East Africa: Botswana, Tanzania and Mozambique; Salmon Swim in Paris again; Marine Protected Areas in the Pacific, Scandinavia, Brazil and elsewhere; Record Diver Pascal Bernabés anatomy of a deep exploration; Scapa Flow by Lawson Wood; Sharks are also teenagers; Skokumchuuk rapids; Seeing wrecks with sound; Photographing caves; Japanese Brazilian artist Marcelo Tatsuyoshi Kato; Plus news and discoveries, equipment news, books and media, wrecks, whales, sharks, sea turtles and more...
Main features in this issue include:
Carrying all we would need for the next five days, our expedition team travelled some 65 kilometres through shallow, meandering channels in small power boats. We eventually reached Jugu Juga, the small island which was to be our home for the next two days.
The Okavango Delta in Northern Botswana is described as the “Jewel of the Kalahari Desert”. Covering some 15,000 square kilometers, it is a labyrinth of lagoons, lakes and hidden channels. It is the biggest inland fresh water delta in the world.
How to master the complexities of extensive explorations of underwater caves and other overhead environments. Distance of 700 meters from the entrance to the end point. The depth of 164 meters at the beginning of the actual exploration and 186 meters at the end. Duration of the dive, which including deco stops, required a run time 9 hours and 46 minutes submersed.
Our case story will be a recent actual exploration where the dive profile posed a few challenges:
Kilimanjaro, Ngorongoro Crater, the Serengeti... boasting a wealth of natural beauty that reads like a lexicon of African icons, Tanzania is a wildlife enthusiast’s dream destination. However, this rich bounty isn’t limited to just the land, as the warm waters fringing its coast are home to some of the most spectacular reefs in all of East Africa.
While perusing the exhibitor list at last year’s DEMA show, the exotic name of “Swahili Divers” virtually leapt up to grab my attention. Sauntering over for a look, I met owners Farhat and Francisca Jah.
Do water and paper mix? Yes, they do in the Marcelost World created by the Japanese Brazilian artist, Marcelo Tatsuyoshi Kato, who makes magic in paper sculptures and papercuts with themes related to the underwater world. X-RAY MAG’s Gunild Symes interviewed the artist to find out how he developed his unique craft and what inspires him about the sea.
"I believe that art can move people’s hearts by overcoming culture and the language barrier. If people can be moved by getting a message from the art, the world will follow, too."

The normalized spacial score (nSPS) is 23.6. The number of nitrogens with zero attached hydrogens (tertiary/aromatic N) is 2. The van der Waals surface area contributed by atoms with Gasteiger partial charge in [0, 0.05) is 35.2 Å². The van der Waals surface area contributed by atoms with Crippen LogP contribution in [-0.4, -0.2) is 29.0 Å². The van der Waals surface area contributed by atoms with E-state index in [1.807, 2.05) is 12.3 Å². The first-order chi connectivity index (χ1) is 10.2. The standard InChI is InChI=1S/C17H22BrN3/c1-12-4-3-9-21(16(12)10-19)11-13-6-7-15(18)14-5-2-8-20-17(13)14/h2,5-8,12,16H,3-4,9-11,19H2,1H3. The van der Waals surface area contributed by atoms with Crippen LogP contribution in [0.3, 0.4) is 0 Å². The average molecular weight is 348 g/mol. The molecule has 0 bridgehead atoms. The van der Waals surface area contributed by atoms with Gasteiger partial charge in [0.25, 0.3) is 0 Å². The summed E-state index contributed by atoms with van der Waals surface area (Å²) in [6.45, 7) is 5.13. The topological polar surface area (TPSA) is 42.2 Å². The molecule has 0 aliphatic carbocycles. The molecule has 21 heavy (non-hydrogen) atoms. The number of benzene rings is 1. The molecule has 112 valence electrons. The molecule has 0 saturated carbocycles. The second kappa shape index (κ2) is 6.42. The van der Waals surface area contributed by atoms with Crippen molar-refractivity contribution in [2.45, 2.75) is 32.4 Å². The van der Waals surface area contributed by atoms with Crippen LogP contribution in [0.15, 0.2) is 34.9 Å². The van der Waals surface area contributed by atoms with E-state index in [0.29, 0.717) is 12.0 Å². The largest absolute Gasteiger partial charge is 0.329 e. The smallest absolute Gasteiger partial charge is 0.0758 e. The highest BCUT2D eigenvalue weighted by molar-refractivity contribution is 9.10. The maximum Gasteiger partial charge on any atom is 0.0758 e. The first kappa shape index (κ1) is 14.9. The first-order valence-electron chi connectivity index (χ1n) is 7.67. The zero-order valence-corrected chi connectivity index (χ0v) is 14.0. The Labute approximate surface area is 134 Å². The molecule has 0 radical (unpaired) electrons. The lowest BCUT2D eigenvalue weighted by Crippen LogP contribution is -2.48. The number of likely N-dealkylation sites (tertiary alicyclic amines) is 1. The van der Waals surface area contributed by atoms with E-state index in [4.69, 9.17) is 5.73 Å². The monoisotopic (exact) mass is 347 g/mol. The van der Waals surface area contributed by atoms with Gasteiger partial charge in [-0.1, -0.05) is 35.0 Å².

-- Marcelo Tatsuyoshi Kato
At the moment there are approximately 5000 marine protected areas (MPAs), located around the world. Still only 0.7 % of the world’s oceans are protected this way. They all share a common goal, to protect the sea and land within and everyone who lives within their boundaries. How they actually function, the scope of protection they enjoy, or how research is done, however, differs greatly.
Whilst the largest marine park, The Phoenix Islands Protected Area is backed by institutions such as New England Aquarium and Conservation International, to protect some of the last pristine coral reefs on the planet, the tiny Brazilian state marine park Laje de Santos, relies mostly on volunteer
Situated 25 km (15 miles) north of the Scottish mainland, the Orkney Islands are located on the same latitude as southern Greenland, Alaska and Leningrad, however Orkney is bathed in the warm waters of the North Atlantic Drift that first started out as the Gulf Stream in the Caribbean.
More recently, the sheltered bay of Scapa Flow was the base of the British Naval Fleet over several generations and indeed has served the nation well during the Napoleonic War and the American War of Independence.
Four hundred and fifty kilometres north of Maputo, Mozambique’s capital, and half an hour from the historic Portuguese trading town of Inhambane and its airport, Tofo is a laid-back village popular for its endless pristine beaches and, of course, scuba diving.
The warm waters of the Indian Ocean provide sustenance for an abundance of marine life here, but the mantas and the whale sharks are the stars of the show.
“Three, two, one go!” Rolling backwards off the pontoon of the RIB, I delighted in the slow-motion freefall from a negative entry, going straight down with Carlos, our Dive Master.
The spacious, purpose-built dhow slid through the calm Indian Ocean. We were briefed sitting under the shade area of the deck, then kitted up and went through our buddy checks before a giant stride took us into the 30°C sea. Looking down, I could just make out the dive site, an old British lighter, 27 metres below me. It was 9:30 a.m. and the day was going fantastically.
I’d started the morning in Dar-es-Salaam and caught a Coastal Airways Cessna 182 for the 20-minute 07:30 flight to Stone Town on the west coast of Unguja, more commonly known as Zanzibar, for some low-level sunrise shots of the outlying reefs. Ten minutes in a taxi, and